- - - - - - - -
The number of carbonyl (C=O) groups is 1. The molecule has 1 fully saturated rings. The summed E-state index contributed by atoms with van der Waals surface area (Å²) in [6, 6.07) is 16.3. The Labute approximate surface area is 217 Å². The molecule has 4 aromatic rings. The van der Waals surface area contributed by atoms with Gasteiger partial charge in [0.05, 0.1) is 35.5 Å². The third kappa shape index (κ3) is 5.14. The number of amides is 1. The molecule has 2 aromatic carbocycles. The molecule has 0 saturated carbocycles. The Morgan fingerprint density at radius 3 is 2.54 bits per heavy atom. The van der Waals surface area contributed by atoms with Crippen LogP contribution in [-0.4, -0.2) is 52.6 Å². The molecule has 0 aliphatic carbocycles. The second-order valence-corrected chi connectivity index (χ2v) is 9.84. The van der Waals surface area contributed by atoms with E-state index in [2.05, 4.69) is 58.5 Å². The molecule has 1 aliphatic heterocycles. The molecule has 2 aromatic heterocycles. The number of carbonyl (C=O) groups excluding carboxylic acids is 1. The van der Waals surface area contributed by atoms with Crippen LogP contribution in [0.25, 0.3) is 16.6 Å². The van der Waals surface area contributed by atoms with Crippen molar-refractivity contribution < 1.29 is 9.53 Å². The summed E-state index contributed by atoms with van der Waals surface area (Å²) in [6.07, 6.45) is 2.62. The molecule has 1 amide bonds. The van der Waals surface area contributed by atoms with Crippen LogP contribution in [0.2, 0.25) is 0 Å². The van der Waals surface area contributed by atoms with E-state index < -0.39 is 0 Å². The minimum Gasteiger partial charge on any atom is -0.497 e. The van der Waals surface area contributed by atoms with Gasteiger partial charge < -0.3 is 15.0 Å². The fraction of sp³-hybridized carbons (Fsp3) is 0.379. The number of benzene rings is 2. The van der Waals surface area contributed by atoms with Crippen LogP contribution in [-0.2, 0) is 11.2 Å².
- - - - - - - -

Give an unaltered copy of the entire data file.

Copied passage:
The number of carbonyl (C=O) groups is 1. The molecule has 1 fully saturated rings. The summed E-state index contributed by atoms with van der Waals surface area (Å²) in [6, 6.07) is 16.3. The Labute approximate surface area is 217 Å². The molecule has 4 aromatic rings. The van der Waals surface area contributed by atoms with Gasteiger partial charge in [0.05, 0.1) is 35.5 Å². The third kappa shape index (κ3) is 5.14. The number of amides is 1. The molecule has 2 aromatic carbocycles. The molecule has 0 saturated carbocycles. The Morgan fingerprint density at radius 3 is 2.54 bits per heavy atom. The van der Waals surface area contributed by atoms with Crippen LogP contribution in [-0.4, -0.2) is 52.6 Å². The molecule has 0 aliphatic carbocycles. The second-order valence-corrected chi connectivity index (χ2v) is 9.84. The van der Waals surface area contributed by atoms with E-state index in [2.05, 4.69) is 58.5 Å². The molecule has 1 aliphatic heterocycles. The molecule has 2 aromatic heterocycles. The number of carbonyl (C=O) groups excluding carboxylic acids is 1. The van der Waals surface area contributed by atoms with Crippen LogP contribution in [0.25, 0.3) is 16.6 Å². The van der Waals surface area contributed by atoms with Crippen molar-refractivity contribution < 1.29 is 9.53 Å². The summed E-state index contributed by atoms with van der Waals surface area (Å²) in [6.07, 6.45) is 2.62. The molecule has 1 amide bonds. The van der Waals surface area contributed by atoms with Crippen LogP contribution in [0.2, 0.25) is 0 Å². The van der Waals surface area contributed by atoms with E-state index < -0.39 is 0 Å². The minimum Gasteiger partial charge on any atom is -0.497 e. The van der Waals surface area contributed by atoms with Gasteiger partial charge < -0.3 is 15.0 Å². The fraction of sp³-hybridized carbons (Fsp3) is 0.379. The number of benzene rings is 2. The van der Waals surface area contributed by atoms with Crippen LogP contribution in [-0.2, 0) is 11.2 Å².